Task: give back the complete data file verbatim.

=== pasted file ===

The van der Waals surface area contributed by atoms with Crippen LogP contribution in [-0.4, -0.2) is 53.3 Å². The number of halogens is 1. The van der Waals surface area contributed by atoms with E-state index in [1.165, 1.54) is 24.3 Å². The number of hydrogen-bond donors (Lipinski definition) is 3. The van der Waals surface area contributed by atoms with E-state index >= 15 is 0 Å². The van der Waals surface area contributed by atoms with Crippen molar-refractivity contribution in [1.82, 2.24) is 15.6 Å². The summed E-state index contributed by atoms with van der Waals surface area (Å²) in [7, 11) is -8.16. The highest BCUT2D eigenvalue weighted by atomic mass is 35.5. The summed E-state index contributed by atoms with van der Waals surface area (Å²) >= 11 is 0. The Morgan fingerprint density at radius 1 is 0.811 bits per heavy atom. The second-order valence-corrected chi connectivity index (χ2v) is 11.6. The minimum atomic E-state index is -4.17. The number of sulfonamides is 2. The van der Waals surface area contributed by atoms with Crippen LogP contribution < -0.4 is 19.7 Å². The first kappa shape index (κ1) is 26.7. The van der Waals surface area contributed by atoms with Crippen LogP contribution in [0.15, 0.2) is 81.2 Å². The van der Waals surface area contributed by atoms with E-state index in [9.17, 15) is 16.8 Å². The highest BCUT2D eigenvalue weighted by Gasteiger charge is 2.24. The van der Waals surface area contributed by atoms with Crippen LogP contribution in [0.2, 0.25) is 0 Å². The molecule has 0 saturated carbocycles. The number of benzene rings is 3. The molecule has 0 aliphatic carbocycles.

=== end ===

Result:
The van der Waals surface area contributed by atoms with Crippen LogP contribution in [-0.4, -0.2) is 53.3 Å². The number of halogens is 1. The van der Waals surface area contributed by atoms with E-state index in [1.165, 1.54) is 24.3 Å². The number of hydrogen-bond donors (Lipinski definition) is 3. The van der Waals surface area contributed by atoms with E-state index >= 15 is 0 Å². The van der Waals surface area contributed by atoms with Crippen molar-refractivity contribution in [1.82, 2.24) is 15.6 Å². The summed E-state index contributed by atoms with van der Waals surface area (Å²) in [7, 11) is -8.16. The highest BCUT2D eigenvalue weighted by atomic mass is 35.5. The summed E-state index contributed by atoms with van der Waals surface area (Å²) >= 11 is 0. The Morgan fingerprint density at radius 1 is 0.811 bits per heavy atom. The second-order valence-corrected chi connectivity index (χ2v) is 11.6. The minimum atomic E-state index is -4.17. The number of sulfonamides is 2. The van der Waals surface area contributed by atoms with Crippen LogP contribution < -0.4 is 19.7 Å². The first kappa shape index (κ1) is 26.7. The van der Waals surface area contributed by atoms with Crippen LogP contribution in [0.15, 0.2) is 81.2 Å². The van der Waals surface area contributed by atoms with E-state index in [9.17, 15) is 16.8 Å². The highest BCUT2D eigenvalue weighted by Gasteiger charge is 2.24. The van der Waals surface area contributed by atoms with Crippen LogP contribution in [0.2, 0.25) is 0 Å². The molecule has 0 saturated carbocycles. The number of benzene rings is 3. The molecule has 0 aliphatic carbocycles.